Greetings! I know garlic confit sounds a little fancy, but it’s basically slow cooking a bunch of peeled garlic cloves in oil in a 200 degree F. oven to bring out their sweetness as well as make them soft and spreadable. This takes about 2 hours in the oven, though, so if you’d rather not, you can also just roast the garlic bulbs at 425 for about 30 minutes or so wrapped in foil with the tops cut off and each bulb drizzled with olive oil. I tried these making these rolls with both types of garlic, and they are equally good, but one of the benefits of making the garlic confit is that you also have this amazing garlic infused olive oil as an end product that you can then use in many other recipes and dishes!
I kept changing the name for these, going back and forth between a name with three ingredients to two, then finally settled with the simple ‘garlic rolls’. After all, cinnamon rolls are just called cinnamon rolls, even though they often have other flavors and features, right? The marjoram is a new ingredient for me that I haven’t worked with before. I can’t say it’s my new favorite, but maybe I just need to try it a few more times in other things because I really don’t have a strong sense of it. What I mean is that with sage and rosemary, I can easily recall a few dishes were they really shine, really are the stars of those dishes, but with marjoram, I don’t recall ever eating anything where I go, “Wow, I can really taste the marjoram!” I’m curious, does anyone have a favorite dish that strongly features marjoram?
I also made the dough to sit overnight in the refrigerator, which of course you don’t need to do, but I do feel it helps add more flavor to the dough, and the dough seems easier to handle and form when it’s cold. Plus it breaks up the tasks in the overall recipe and it seems easier.
I can easily picture these rolls served with a marinara dipping sauce, or even some of the garlic-infused olive oil, or as a dinner roll, or even just by itself as a snack! They freeze and reheat well too!
garlic rolls (makes 12 rolls, adapted from Taste of Home)
1 batch garlic confit (see recipe below)
2 and 1/4 teaspoons active dry yeast
1 cup warm water
1 tablespoon sugar
1 teaspoon salt
2 and 1/2 cups all-purpose flour
1 Tablespoon minced fresh marjoram
1 Tablespoon minced fresh sage
1 Tablespoon minced fresh rosemary
1 Tablespoon unsalted butter, room temperature
1/4 cup grated Parmesan cheese
1 egg white with 1 teaspoon water
flaky sea salt
Make one batch of garlic confit (recipe below). You will only be using the garlic cloves for this recipe, so when it has cooled to room temperature, remove cloves from the oil, and store oil in an airtight container in the refrigerator for future uses, such as in salads and sauces. If making the garlic confit well in advance, store in an airtight container in the refrigerator. You can make this up to two weeks in advance.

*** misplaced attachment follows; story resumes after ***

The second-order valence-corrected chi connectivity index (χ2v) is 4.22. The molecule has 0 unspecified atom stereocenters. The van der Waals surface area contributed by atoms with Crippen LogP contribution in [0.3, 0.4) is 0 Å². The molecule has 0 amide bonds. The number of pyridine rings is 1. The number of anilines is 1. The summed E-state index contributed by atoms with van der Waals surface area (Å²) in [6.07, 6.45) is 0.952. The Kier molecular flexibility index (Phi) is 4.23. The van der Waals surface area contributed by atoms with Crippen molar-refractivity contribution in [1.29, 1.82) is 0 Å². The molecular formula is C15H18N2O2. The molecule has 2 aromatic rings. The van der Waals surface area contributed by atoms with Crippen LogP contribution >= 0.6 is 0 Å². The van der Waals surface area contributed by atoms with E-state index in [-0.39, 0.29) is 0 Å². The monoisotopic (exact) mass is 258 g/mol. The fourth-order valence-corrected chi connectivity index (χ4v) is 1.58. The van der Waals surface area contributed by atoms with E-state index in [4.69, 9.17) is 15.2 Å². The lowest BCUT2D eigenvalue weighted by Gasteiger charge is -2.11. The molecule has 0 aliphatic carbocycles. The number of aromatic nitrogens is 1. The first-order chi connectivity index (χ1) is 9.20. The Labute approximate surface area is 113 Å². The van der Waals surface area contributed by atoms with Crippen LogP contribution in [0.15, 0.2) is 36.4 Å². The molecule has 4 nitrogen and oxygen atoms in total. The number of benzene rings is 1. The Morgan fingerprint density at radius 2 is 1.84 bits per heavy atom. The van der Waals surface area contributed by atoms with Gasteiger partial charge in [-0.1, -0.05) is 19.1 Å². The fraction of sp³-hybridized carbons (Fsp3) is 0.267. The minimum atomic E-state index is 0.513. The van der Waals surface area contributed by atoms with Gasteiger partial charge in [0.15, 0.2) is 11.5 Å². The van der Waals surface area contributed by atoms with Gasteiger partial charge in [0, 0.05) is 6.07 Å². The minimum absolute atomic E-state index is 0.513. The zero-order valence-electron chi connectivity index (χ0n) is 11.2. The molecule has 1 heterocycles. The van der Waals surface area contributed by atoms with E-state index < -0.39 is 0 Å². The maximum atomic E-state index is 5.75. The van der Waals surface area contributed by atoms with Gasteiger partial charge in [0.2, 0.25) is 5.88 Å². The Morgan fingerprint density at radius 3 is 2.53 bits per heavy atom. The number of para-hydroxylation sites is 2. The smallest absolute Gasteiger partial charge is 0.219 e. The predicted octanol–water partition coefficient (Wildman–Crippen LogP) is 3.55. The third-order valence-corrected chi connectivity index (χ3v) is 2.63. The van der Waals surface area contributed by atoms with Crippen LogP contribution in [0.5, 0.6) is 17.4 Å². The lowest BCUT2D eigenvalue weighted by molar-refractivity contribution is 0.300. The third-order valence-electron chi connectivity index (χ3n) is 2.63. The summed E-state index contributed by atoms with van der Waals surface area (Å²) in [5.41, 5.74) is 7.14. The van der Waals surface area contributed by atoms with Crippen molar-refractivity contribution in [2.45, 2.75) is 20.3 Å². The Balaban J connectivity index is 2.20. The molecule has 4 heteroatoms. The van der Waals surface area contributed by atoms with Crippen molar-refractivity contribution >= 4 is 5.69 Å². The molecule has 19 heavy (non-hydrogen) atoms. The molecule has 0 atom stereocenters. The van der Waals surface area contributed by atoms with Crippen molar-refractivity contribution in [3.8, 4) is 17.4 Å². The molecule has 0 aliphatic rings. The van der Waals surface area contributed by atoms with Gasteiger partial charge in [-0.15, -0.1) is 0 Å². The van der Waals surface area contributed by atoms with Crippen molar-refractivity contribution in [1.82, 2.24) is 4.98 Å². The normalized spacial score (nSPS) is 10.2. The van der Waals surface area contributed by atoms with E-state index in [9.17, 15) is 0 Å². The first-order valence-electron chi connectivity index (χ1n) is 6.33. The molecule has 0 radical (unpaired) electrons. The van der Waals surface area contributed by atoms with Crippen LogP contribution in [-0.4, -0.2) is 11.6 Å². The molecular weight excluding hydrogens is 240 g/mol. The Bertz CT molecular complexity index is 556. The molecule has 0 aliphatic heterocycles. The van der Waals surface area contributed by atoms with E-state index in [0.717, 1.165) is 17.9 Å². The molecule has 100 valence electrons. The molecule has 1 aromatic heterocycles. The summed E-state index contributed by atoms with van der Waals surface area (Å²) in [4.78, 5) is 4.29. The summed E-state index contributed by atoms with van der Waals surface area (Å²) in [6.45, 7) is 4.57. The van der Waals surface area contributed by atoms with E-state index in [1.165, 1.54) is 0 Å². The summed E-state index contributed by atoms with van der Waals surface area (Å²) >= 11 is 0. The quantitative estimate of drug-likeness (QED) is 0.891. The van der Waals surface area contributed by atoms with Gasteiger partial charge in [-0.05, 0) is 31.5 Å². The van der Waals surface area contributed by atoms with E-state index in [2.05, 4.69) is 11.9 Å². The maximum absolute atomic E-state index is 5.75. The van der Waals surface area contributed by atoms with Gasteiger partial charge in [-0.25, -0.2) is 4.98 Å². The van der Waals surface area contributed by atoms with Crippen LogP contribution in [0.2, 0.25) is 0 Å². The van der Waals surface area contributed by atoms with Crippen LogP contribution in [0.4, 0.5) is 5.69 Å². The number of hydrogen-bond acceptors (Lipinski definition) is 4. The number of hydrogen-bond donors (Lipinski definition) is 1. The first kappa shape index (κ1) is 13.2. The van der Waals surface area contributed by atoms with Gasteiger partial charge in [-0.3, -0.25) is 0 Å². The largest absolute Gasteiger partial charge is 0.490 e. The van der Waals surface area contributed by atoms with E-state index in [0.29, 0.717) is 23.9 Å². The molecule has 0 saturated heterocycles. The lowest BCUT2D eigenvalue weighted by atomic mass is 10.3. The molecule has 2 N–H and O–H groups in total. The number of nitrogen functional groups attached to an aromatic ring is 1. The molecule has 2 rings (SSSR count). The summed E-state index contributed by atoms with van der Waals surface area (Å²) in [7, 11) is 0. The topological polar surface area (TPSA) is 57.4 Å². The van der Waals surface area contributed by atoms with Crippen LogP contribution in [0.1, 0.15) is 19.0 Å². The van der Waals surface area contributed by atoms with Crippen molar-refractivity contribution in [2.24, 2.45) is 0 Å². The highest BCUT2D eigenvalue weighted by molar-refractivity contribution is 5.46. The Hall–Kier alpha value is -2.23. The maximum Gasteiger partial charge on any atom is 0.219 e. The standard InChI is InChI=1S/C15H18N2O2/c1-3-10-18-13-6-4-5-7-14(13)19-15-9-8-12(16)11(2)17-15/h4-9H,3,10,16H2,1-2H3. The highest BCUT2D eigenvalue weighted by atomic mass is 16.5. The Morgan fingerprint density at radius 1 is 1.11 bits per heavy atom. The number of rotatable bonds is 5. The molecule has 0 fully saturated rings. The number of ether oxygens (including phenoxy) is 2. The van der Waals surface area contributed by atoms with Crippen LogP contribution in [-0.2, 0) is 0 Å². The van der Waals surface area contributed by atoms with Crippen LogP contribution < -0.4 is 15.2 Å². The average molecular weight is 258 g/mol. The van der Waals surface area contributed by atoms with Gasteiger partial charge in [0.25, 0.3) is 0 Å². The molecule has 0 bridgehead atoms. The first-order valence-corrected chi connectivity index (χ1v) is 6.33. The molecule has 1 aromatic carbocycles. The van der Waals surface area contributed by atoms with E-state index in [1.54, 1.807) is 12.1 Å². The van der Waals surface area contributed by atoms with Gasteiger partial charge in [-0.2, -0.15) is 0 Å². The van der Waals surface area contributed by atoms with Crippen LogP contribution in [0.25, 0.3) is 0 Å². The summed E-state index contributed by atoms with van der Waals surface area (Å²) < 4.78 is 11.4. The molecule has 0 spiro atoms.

Heat oven to 375 degrees F. Lightly grease or butter a standard 12-count muffin pan. Butter would impart a nicer golden tone on the sides, but feel free to use whichever you prefer. Set aside.
Add the yeast into a large bowl with the water and sugar and set aside until frothy and bubbly, about 5 minutes. Add the salt and 1 cup of the flour and stir until smooth, then add 1 and 1/2 cups more of the flour and continue to stir until a dough starts to form. Scrape all contents of the bowl onto a floured work surface and knead dough for about 6 to 8 minutes. Form dough into a ball.
Oil the bowl the dough was initially in with olive oil and turn the ball of dough to coat the entire surface of the dough ball with the oil and cover bowl. Leave in a warm place for about an hour.
After an hour and the dough has doubled, you can either proceed with the recipe or else place the dough, still wrapped and still in the bowl, into the refrigerator to rest overnight, up to 24 hours. Just let sit out at room temperature for about 45 minutes before continuing with the rest of the recipe and to get the dough a little warmer.
While waiting for dough to double in volume, mince the herbs. Remove the garlic cloves from the oil in the garlic confit, reserving the oil for other uses. Add the minced herbs, the butter, and the parmesan to the garlic. Use a fork to smash all the cloves into the butter and parmesan, removing and discarding any peels that may have been missed when you initially made the garlic confit. Set aside.
When dough has doubled in size, punch down dough and roll it out and flatten into a large rectangle shape that is about 13” by 12”. If you don’t have a ruler, visualize a floor tile on your counter that is just slightly wider.
Spread the garlic/parmesan/butter/herb mixture to the rectangle of dough, but leave a border free of filling about 1/2 inch from all the edges.
Roll up the dough starting from one of the 13” sides, like rolling up a cinnamon roll.
Cut the last 1/2 inch off from both ends, then divide dough into 12 equal portions using either a serrated knife or piece of dental floss. They say you shouldn’t use a mint scented dental floss, but I did and it was fine given that there were herbs in the filling.
Place each portion of dough into each mold in the greased muffin pan. Cover and let rise for about 45 minutes. Each dough should rise to a little above the rim of each mold.
Before baking, brush the egg white mixed with water to all the tops. Bake in a 375 degree F. oven for about 25-27 minutes. Remove from the oven and sprinkle with some flaky sea salt or more parmesan cheese, if desired. Serve warm with marinara sauce, by itself as a dinner roll on the side.
garlic confit: Heat oven to 200 degrees F. Peel 3 bulbs of garlic and place all cloves in an oven-safe small pan with a cup of olive oil. Place in the oven for 2 hours. Remove and let cool. Set aside. Store in an airtight container in the refrigerator if making this in advance. Make a double batch if you want to have garlic confit for other uses.